Hand Hygiene

How often are healthcare workers cleaning their hands?

July to September 2019

Before initial contact

Cleaned hands before initial patient/patient environment contact.

Higher numbers are better.

After contact

Cleaned hands after patient/patient environment contact.

Higher numbers are better.

How do healthcare workers clean their hands?

Healthcare workers clean their hands by using soap and water or an alcohol-based hand rub.

How often should healthcare workers clean their hands?

Studies tell us that, on average, healthcare workers only clean their hands 40% of the time (see the four moments diagram below). This isn’t often enough! The Canadian Patient Safety Institute has set a target of 80% for how often healthcare workers should clean their hands. In Nova Scotia, we would like this to be even higher.

Why is this important?

Properly cleaning your hands is the most important way to prevent patients from getting infections while they are in the hospital. Healthcare workers move from patient to patient and from room to room as they provide care. This movement provides a chance to spread germs that can cause infections.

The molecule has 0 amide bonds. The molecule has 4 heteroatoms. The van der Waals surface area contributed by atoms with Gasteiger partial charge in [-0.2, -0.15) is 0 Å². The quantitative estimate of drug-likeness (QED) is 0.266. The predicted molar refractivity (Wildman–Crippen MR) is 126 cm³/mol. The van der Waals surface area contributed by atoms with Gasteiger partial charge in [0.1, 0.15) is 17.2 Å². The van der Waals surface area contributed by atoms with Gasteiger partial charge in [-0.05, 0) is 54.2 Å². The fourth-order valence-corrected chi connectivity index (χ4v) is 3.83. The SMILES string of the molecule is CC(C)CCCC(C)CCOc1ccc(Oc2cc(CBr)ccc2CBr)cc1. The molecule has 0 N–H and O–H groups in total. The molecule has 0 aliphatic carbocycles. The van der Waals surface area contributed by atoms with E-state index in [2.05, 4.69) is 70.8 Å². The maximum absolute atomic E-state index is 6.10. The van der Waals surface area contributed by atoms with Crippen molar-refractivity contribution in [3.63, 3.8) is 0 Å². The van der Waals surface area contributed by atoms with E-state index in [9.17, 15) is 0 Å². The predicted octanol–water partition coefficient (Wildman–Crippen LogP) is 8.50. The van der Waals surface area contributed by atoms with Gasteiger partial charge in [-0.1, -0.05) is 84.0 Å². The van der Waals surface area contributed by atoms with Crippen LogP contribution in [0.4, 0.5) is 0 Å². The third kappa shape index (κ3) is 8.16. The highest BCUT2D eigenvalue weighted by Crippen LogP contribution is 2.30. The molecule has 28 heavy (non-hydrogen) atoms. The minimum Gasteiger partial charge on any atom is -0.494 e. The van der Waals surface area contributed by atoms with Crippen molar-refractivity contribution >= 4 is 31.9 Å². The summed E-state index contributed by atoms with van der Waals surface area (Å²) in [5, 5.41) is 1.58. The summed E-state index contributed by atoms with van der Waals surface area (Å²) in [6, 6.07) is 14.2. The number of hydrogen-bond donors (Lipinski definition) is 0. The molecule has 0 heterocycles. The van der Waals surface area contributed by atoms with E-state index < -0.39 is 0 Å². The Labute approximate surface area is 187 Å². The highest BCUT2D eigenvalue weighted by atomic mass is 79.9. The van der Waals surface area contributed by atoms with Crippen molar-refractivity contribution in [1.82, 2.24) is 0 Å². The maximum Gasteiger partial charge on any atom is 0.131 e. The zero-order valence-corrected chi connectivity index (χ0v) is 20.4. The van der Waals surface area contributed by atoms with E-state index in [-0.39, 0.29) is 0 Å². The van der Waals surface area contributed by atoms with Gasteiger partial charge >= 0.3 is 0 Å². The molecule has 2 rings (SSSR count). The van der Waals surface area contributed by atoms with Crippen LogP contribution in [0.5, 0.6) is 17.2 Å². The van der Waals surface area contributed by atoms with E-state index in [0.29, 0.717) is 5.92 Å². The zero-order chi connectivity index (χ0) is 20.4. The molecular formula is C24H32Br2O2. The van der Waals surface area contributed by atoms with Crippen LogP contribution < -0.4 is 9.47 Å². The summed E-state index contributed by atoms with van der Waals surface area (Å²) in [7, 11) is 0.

Sharing this information helps educate everyone that clean hands prevent infections. Knowing how well we are doing can help us set goals to do even better.

How do we measure how often healthcare workers clean their hands?

Trained hospital staff called hand hygiene auditors observe healthcare workers as they go into and then leave a patient environment (room or bedspace). The hand hygiene auditors complete a checklist, of whether the healthcare worker cleaned his or her hands at the right times. The checklist includes the "four moments" when healthcare workers should clean their hands:

The four moments of hand washing.
  • Moment 1: before patient/patient environment contact
  • Moment 2: before aseptic procedure
  • Moment 3: after body fluid exposure risk
  • Moment 4: after patient/patient environment contact

We report on the rates for before initial patient/patient environment contact (Moment 1) and after patient/patient environment contact (Moment 4). Moments 2 and 3 can be more difficult to observe and are therefore not required for public reporting.

What can you do to help?

  • Clean your hands often. Ask for assistance if needed.
  • Ask all healthcare workers who come into your room to clean their hands.
  • Remind your family and visitors that they should clean their hands frequently during their visit.

2013-2015 Trending data

View previously released Hand Hygiene data from January 2013 – March 2015 (PDF).

Protocol

Read the Protocol for Hand Hygiene Adherence Monitoring in Nova Scotia